(Vxxx). The current version is WDxx.

    With the old software it's a POC.
    With the new software it's really very good,
    and a bargain too. ($120 at Costco.)



  5. #5
    David
    Guest

    Re: Low Signal Strength Solutions

    I also have eliminated my landline. I have 3 Samsung phones and one Sanyo
    phone. The Sanyo does seem to get better indoor reception. I also have
    installed a repeater in my lower level of my home. I am now able to get a
    good signal (no dropped calls)from my Samsung A500s.


    "C Roth" <[email protected]> wrote in message
    news[email protected]
    > Several months ago I signed up for SprintPCS service for me and my wife.
    > We're pretty happy with it -- in fact I cancelled our land line and am now
    > just using cell phone as our primary phones.
    >
    > We get occassional drop-outs and missed calls at our house. I've been
    > looking at several solutions and before I spend the money I would like to
    > see someone else's experience with these.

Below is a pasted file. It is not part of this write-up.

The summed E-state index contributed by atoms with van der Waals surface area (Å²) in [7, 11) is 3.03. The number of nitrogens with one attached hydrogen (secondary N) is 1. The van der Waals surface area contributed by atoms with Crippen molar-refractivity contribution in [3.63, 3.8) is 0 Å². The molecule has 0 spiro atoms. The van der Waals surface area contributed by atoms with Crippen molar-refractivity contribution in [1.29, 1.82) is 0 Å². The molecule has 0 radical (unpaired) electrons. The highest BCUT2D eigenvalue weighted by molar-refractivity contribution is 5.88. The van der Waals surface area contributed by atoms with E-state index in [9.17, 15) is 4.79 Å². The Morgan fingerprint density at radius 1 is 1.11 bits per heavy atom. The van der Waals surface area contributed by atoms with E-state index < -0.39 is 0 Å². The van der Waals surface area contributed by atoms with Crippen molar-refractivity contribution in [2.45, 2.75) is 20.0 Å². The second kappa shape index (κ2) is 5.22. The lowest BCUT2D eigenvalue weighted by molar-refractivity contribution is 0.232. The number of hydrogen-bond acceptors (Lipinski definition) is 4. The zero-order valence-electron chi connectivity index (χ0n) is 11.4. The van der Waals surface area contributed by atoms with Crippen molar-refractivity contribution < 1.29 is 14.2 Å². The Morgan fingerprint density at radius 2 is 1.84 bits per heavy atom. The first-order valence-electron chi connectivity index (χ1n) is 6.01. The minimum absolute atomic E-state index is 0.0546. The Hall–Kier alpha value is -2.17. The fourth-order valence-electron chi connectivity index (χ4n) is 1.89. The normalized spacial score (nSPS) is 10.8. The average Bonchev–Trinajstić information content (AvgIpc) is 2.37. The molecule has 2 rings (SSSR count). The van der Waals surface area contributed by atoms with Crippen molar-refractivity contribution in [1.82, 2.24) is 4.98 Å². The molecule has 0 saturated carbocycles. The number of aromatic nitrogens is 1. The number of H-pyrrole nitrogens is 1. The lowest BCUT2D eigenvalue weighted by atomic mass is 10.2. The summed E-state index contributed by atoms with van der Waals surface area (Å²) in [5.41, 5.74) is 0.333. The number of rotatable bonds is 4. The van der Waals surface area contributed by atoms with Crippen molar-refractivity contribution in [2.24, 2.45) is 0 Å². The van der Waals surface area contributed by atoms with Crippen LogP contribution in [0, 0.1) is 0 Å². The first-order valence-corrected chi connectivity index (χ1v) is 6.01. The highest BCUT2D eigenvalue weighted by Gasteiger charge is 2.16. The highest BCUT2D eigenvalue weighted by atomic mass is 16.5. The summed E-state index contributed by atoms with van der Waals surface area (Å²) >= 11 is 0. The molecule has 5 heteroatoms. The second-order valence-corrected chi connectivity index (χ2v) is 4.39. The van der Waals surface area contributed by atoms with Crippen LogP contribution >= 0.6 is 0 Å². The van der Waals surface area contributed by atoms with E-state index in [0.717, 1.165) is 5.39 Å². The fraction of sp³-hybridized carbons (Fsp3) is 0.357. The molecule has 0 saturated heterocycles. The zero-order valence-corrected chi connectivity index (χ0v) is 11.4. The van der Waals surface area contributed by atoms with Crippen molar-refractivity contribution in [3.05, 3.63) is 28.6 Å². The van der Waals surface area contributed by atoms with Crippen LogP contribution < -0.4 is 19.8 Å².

>
    > 1) I could get another phone. We currently have N400's. While I've read
    > in some places the N400 is prone to bad signal strength, I'm told by more
    > knowledgable sources that this is nonsense and that all phones *basically*
    > have around the same strength.
    >
    > 2) I could get an external antenna. I figure this would cost a total of
    > about $ 120 or so for one antenna on one phone. I really, really hate
    > the idea of being tied to a wire even if it's just when I'm in the house.
    >
    > 3) I could get a repeater. Total price seems to be from $ 500 to $ 700
    > for one that would suite. On the plus side, I wouldn't be tied to a
    > wire. I'd like to hear from someone not trying to sell me one on how well
    > these work, though.